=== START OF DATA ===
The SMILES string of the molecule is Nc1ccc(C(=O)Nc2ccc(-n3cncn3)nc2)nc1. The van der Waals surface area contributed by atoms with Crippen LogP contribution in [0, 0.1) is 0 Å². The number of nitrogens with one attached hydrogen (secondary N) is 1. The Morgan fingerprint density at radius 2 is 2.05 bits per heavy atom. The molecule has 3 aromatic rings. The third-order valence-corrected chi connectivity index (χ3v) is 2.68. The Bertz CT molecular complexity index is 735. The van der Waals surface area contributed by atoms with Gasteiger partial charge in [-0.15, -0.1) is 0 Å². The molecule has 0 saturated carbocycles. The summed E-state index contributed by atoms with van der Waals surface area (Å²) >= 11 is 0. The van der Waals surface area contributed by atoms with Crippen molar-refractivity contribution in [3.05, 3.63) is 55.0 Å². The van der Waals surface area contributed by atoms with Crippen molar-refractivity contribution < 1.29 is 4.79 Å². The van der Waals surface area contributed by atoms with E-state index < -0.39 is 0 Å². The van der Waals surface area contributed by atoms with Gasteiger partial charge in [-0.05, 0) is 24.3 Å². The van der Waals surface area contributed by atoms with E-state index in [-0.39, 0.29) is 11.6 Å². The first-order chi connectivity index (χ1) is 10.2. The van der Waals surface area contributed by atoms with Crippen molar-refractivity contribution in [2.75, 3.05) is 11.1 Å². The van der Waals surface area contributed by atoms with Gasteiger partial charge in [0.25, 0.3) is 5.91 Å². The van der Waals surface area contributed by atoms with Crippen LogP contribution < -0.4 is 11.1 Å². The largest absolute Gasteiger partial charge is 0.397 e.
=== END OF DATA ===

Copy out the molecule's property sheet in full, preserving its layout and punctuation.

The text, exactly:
The SMILES string of the molecule is Nc1ccc(C(=O)Nc2ccc(-n3cncn3)nc2)nc1. The van der Waals surface area contributed by atoms with Crippen LogP contribution in [0, 0.1) is 0 Å². The number of nitrogens with one attached hydrogen (secondary N) is 1. The Morgan fingerprint density at radius 2 is 2.05 bits per heavy atom. The molecule has 3 aromatic rings. The third-order valence-corrected chi connectivity index (χ3v) is 2.68. The Bertz CT molecular complexity index is 735. The van der Waals surface area contributed by atoms with Gasteiger partial charge in [-0.15, -0.1) is 0 Å². The molecule has 0 saturated carbocycles. The summed E-state index contributed by atoms with van der Waals surface area (Å²) >= 11 is 0. The van der Waals surface area contributed by atoms with Crippen molar-refractivity contribution in [3.05, 3.63) is 55.0 Å². The van der Waals surface area contributed by atoms with Crippen molar-refractivity contribution < 1.29 is 4.79 Å². The van der Waals surface area contributed by atoms with E-state index < -0.39 is 0 Å². The van der Waals surface area contributed by atoms with Gasteiger partial charge in [-0.05, 0) is 24.3 Å². The van der Waals surface area contributed by atoms with E-state index in [-0.39, 0.29) is 11.6 Å². The first-order chi connectivity index (χ1) is 10.2. The van der Waals surface area contributed by atoms with Crippen molar-refractivity contribution in [2.75, 3.05) is 11.1 Å². The van der Waals surface area contributed by atoms with Gasteiger partial charge in [0.25, 0.3) is 5.91 Å². The van der Waals surface area contributed by atoms with Crippen LogP contribution < -0.4 is 11.1 Å². The largest absolute Gasteiger partial charge is 0.397 e.